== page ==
Post Number: 151
|Posted on Friday, March 16, 2007 - 11:26 am: || |
A minor thing, but I know there are people on here who post about retail.
It appears that Parisian, founded in Birmingham, AL in 1880, will be a Michigan-centric retail brand in the near-future. As part of the deal Belk and Bon-Ton have agreed to, Bon-Ton has stated that it intends to keep the Parisian nameplate for use on it's Michigan stores--at Laurel Park, Village of R.H. and Partridge Creek. The other two stores it bought, in Indy and Dayton are now a Carson's and an Elder-Beerman respectively.
Perhaps other MI stores, such as the E-B in Monroe or the Younkers in Port Huron could take on the Parisian name. Better yet, maybe Bon-Ton will expand it's presence locally--I know Fairlane has some space available.
Post Number: 409
|Posted on Friday, March 16, 2007 - 1:35 pm: || |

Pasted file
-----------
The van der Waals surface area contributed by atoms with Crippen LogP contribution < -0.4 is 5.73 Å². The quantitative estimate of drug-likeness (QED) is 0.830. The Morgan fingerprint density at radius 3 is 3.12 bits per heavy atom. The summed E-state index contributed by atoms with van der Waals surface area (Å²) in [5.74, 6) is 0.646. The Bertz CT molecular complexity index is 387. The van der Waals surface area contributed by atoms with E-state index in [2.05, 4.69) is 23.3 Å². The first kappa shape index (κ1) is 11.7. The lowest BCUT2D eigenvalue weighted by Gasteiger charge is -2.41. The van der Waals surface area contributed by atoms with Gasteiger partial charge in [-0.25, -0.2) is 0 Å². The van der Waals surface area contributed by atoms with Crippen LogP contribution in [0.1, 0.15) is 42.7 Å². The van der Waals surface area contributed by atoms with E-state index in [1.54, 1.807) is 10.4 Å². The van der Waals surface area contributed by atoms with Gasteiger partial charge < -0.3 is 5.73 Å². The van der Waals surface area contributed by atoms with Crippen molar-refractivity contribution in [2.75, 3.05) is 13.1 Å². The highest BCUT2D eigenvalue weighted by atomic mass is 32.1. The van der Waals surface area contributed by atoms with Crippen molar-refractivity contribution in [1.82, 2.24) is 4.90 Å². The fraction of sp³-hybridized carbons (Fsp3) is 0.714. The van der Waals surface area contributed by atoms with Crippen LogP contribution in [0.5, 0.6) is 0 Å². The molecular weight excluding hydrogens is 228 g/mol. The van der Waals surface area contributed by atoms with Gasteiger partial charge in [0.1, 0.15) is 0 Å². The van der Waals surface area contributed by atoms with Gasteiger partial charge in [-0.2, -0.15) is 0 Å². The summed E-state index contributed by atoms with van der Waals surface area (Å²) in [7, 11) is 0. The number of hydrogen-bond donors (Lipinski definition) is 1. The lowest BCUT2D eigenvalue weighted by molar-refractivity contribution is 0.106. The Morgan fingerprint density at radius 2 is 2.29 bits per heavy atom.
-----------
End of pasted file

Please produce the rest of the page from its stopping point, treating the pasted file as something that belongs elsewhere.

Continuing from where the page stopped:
I'm just glad to see a company that actually KEEPS its regional brand names, rather than going to a single national brand, throwing away the history and local connection to the old names. It can hurt tourism too, since many tourists like to shop, but it loses its luster when you can go to the same store in every city in the country.
Strange though, to see a brand from alabama become a michigan one...
Post Number: 152
|Posted on Friday, March 16, 2007 - 2:01 pm: || |
Really it's Birmingham's (AL) loss. You're correct, it's nice to see a company keeping regional names--May and Mercantile followed the same path and both are gone. Dillard and Federated have erased nearly every regional nameplate left.
As for Bon-Ton, they had initally planned to retire the Elder-Beerman name, but met some resistance--when they bought the Saks Northern Department Store Group (Carson's, Younkers, Herberger's, Bergner's, The Boston Store) they decided to keep all of the above as well as Elder-Beerman. In the early 1990s they bought Buffalo, NY-based AM&A's and dropped the name from the stores in Western New York--they were burned badly, the decision was unpopular and they lost share they have yet to reclaim.
Again, like you said, odd to see something as Southern as Parisian become Michgan-centric--would be like Crowley's or Hudson's surviving, but only in Anchorage.